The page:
Koh and Hashemi participated in a debate at Yale in March 2001 titled “The Taliban: Pros and Cons.” The Times story depicted the debate as somewhat heated, with Koh “reluctantly” shaking Hashemi’s hand at the debate’s conclusion.

Now at a liberal college campus, Hashemi said he has not come across much that has offended him. While aware of the Sex Week at Yale events held earlier this month, Hashemi said nothing about the events “shocked” him, though he did not attend any of them. He said he would love to take a class in women’s and gender studies.

Hashemi also said he hopes the Times article does not change the perception of him among his friends and the greater Yale community.

“I hope the article doesn’t change anything,” he said. “I’m a student here. I’m just a freshman. I don’t want to change any of that. I really wouldn’t like that if it happens. It wasn’t really something I talked about before.”

First and foremost, Hashemi said, he is at Yale to educate himself. He said he has considered writing a book as a long-term goal, though he wants to be an educator in his home country more immediately.

“I think education is important, and I am lucky to be at Yale,” he said. “I realize education is crucial for thinking about change. I plan on going back to Afghanistan. I’m studying political science, but I don’t think only politicians can bring about change.”

Several Yale faculty and administrators said that they were happy to have Hashemi as part of the Yale community, arguing that he adds an important perspective.

Lecturer and diplomat-in-residence Charles Hill said the spotlight on Hashemi indicates Yale’s role in connecting the two cultures.

“This is a good article, and positive for Yale,” Hill said. “It shows us to be out in front in identifying and encouraging those with the potential to make the Middle East a better place and a responsible region within the international community.”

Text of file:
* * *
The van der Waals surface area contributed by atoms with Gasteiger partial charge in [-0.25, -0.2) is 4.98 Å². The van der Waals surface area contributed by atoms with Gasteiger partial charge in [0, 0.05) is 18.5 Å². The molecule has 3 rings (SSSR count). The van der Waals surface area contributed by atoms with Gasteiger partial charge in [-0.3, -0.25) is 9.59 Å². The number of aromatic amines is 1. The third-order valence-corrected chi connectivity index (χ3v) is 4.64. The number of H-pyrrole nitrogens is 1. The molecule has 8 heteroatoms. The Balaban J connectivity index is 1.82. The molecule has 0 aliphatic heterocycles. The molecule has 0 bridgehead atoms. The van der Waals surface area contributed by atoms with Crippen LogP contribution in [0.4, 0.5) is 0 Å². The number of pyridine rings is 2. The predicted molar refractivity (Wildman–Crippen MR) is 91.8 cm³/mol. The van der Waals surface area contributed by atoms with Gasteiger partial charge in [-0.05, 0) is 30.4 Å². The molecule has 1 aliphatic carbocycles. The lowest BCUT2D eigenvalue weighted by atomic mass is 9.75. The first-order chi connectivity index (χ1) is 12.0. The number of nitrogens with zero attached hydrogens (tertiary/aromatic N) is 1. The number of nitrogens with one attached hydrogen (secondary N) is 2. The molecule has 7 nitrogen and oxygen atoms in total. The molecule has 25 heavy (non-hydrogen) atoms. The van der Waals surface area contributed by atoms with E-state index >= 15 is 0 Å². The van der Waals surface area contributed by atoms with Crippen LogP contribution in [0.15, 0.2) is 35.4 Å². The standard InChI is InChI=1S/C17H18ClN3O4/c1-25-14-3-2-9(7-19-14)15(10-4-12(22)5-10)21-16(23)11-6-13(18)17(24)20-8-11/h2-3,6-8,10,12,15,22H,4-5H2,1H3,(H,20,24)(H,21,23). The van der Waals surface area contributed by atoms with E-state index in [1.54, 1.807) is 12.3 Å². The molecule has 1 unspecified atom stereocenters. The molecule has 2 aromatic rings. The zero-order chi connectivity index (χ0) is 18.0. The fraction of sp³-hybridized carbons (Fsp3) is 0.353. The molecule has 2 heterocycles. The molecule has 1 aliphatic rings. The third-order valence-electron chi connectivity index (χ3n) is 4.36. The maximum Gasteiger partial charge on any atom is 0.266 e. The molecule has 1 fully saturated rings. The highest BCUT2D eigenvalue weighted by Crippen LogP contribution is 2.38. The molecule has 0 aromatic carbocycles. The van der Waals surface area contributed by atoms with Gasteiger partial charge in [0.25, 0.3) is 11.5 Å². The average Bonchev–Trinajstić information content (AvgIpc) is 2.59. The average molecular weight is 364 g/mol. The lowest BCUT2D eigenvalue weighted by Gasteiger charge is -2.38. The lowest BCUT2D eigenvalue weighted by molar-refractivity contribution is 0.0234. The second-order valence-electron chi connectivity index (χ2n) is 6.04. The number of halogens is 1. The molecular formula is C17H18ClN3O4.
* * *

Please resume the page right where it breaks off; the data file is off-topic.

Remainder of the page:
Douglas Woodwell, who taught “Terrorism: Past, Present and Future,” in which Hashemi was enrolled last fall, said he found Hashemi’s story to be quite compelling.

“I’m sure this is not easy for him,” Woodwell said. “He’s a hard worker and an intelligent guy, and he seems to have the right outlook.”

Woodwell said he was not aware of Hashemi’s involvement with the Taliban until he read the Times piece yesterday.

Amy Aaland, executive director of the Joseph Slifka Center for Jewish Life, where Hashemi often eats dinner, said she found Hashemi’s story to be representative of Yale’s rich student diversity.

Altaf Saadi ’08, the political chair of the Muslim Students’ Association and a friend of Hashemi’s, said that although Hashemi is being put in the spotlight, there should be respect for his current status as a Yale student.

“I am more comfortable leaving Rahmat alone to study and be a regular student,” he said.

But Jay Schweikert ’08, a political science major, said that while people can always change, Hashemi’s past position with the Taliban is unsettling.

“I think it is definitely troubling,” he said. “It’s unfortunate. But it’s good to acknowledge that people can change. To say that you can’t change is to disparage people. We have to accept that people can change if we want to forge ahead with the change we want in the Middle East.”

Still, Brown said he was not uncomfortable interviewing an individual whom many Americans associate with an organization that has allegedly harbored terrorists.

“I think Americans are incredibly ignorant,” Brown said. “I wasn’t uncomfortable interviewing anybody as long as they aren’t trying to physically harm me. I have talked to people who have done horrible things in their lives, murderers and killers. This person was a diplomat and spokesman.”

Hashemi said he will apply for a full degree before May and will spend this summer with his family in Pakistan.